‹ Past Exhibitions

Rover Landings: Cornell on Mars

Spectacular images from the surface of another world bring science and art together in this special exhibition.

In 2000, Cornell University was selected by NASA to lead the design, development, testing, and operations of the scientific instruments for a robotic rover mission to the surface of Mars. Under the leadership of Steven W. Squyres, Cornell’s Goldwin Smith Professor of Astronomy and the principal investigator for the Mars Exploration Rover Mission, and James F. Bell, Cornell associate professor of astronomy and the lead scientist for the mast-mounted color panoramic camera system called Pancam, the two Mars rovers, Spirit and Opportunity, began sending to Earth in January 2004 the clearest, most detailed images of Martian landscapes ever seen.

Producing these images of Mars is truly a team effort. Hundreds of individuals contribute to the process of planning, executing, calibrating, and delivering the finished product. Several meetings are required each day via teleconferences from around the world. The collaboration is not only among scientists, but also engineers who have built the rovers and operate them on Mars. For this exhibition, team members have selected their favorite images and panoramas, from both a scientific and artistic viewpoint, from the over 70,000 images acquired by both rovers.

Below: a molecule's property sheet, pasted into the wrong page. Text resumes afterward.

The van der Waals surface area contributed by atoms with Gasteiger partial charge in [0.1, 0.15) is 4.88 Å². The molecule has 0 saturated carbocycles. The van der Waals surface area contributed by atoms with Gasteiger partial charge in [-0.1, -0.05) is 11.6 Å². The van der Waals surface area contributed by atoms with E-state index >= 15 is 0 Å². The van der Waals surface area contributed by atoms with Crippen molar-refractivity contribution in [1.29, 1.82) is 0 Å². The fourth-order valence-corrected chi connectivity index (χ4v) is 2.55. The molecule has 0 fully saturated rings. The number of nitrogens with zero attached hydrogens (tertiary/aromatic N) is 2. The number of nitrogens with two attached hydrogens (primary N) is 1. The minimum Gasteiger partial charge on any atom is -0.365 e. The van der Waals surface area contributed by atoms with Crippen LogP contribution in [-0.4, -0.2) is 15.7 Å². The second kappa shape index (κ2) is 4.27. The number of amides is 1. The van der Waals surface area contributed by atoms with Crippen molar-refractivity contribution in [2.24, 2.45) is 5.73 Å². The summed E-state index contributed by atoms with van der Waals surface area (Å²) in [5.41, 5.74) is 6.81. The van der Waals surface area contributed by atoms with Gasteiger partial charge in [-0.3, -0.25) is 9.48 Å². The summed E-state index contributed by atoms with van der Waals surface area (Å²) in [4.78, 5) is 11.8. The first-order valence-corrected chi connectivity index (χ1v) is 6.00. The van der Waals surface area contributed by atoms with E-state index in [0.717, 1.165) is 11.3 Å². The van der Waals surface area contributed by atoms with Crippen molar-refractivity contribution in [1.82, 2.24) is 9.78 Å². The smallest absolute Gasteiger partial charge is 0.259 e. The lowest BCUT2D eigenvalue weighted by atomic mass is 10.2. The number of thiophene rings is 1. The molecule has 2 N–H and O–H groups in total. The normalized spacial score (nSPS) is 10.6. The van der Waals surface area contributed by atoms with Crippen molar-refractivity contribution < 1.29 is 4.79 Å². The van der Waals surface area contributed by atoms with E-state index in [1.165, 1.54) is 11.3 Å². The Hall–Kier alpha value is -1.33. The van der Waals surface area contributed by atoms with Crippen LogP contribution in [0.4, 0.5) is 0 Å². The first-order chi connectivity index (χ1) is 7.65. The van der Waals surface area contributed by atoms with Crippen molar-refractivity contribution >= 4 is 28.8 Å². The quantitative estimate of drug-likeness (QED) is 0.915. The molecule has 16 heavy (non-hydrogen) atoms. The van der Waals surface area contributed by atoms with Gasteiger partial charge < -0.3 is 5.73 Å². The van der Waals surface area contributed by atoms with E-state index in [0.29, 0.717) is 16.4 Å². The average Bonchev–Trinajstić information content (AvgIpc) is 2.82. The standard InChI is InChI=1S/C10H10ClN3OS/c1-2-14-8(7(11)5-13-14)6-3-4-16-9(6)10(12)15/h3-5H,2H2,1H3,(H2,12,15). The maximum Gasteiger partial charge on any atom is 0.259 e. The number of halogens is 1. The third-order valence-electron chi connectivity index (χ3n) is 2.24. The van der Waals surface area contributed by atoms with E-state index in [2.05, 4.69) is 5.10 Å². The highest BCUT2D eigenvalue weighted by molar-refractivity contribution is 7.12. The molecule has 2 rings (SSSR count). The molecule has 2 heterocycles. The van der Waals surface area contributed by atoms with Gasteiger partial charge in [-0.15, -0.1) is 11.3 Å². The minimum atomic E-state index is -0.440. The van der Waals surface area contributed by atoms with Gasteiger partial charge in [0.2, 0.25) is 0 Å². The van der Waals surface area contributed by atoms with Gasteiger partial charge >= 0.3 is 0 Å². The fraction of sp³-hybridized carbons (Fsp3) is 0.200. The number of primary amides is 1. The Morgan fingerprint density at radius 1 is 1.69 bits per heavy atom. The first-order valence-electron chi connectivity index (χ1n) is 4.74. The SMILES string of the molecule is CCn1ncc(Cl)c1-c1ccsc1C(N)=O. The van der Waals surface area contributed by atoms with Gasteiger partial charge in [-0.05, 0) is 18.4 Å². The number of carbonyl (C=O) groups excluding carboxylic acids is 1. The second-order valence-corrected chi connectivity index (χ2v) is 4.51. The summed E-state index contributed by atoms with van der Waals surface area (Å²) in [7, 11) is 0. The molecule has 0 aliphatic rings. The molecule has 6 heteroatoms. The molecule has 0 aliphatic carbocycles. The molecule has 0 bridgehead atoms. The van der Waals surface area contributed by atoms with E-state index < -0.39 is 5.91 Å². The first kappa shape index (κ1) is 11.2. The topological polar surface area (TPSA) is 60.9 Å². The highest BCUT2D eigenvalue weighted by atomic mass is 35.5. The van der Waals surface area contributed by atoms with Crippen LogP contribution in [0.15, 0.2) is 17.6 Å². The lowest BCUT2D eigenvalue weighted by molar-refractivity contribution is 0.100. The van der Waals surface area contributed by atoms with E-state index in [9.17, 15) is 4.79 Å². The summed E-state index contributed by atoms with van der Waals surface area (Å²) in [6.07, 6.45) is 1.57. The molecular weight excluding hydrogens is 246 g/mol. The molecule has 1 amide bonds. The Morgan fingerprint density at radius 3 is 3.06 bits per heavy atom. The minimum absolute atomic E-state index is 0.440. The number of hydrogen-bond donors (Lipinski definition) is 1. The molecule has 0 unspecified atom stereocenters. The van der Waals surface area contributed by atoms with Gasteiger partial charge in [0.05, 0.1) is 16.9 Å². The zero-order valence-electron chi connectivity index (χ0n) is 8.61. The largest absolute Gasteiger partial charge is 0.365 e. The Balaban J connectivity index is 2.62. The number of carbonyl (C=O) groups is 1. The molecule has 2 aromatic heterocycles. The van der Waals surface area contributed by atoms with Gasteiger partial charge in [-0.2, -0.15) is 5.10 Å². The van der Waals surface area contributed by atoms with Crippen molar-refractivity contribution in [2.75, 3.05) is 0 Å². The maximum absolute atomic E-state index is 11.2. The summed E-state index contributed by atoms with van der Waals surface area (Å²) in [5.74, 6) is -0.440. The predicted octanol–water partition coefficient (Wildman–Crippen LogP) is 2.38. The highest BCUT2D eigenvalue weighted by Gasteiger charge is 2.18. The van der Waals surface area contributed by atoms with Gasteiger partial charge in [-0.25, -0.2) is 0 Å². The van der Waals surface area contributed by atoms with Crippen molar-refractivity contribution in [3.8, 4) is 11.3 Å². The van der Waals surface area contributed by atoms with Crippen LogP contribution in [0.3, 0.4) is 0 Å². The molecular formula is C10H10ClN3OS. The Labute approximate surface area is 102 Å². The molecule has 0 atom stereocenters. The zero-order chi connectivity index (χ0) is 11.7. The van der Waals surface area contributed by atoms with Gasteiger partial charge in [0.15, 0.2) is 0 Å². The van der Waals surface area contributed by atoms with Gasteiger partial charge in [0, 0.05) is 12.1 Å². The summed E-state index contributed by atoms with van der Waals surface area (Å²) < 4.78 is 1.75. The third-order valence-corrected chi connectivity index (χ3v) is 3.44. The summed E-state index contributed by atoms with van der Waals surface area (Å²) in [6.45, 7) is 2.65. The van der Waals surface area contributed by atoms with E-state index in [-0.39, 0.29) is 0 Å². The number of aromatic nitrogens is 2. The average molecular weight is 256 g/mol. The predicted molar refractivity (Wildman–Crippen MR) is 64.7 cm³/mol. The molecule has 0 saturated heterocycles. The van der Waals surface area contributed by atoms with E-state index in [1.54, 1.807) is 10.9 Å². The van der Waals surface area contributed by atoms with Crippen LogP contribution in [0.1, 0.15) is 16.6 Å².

Originally designed to last for ninety Martian days, the two rovers are still creeping over the rocky and dusty terrain of Mars more than four hundred days after their landings, capturing a pictorial record of their journeys, resulting in many thousands of images of a ruddy planet.

Each rover is about the size of a golf cart and is equipped with a suite of scientific instruments to collect evidence about the past environmental history of Mars, especially the history of liquid water. This “Athena science payload” includes Pancam’s two multispectral, high-resolution stereo cameras to view the Martian surface in unprecedented detail, and the Microscopic Imager to produce extreme close-up views of target rocks and soils. The rovers also carry engineering cameras called Navcams (for navigation), and Hazcams (for hazard avoidance).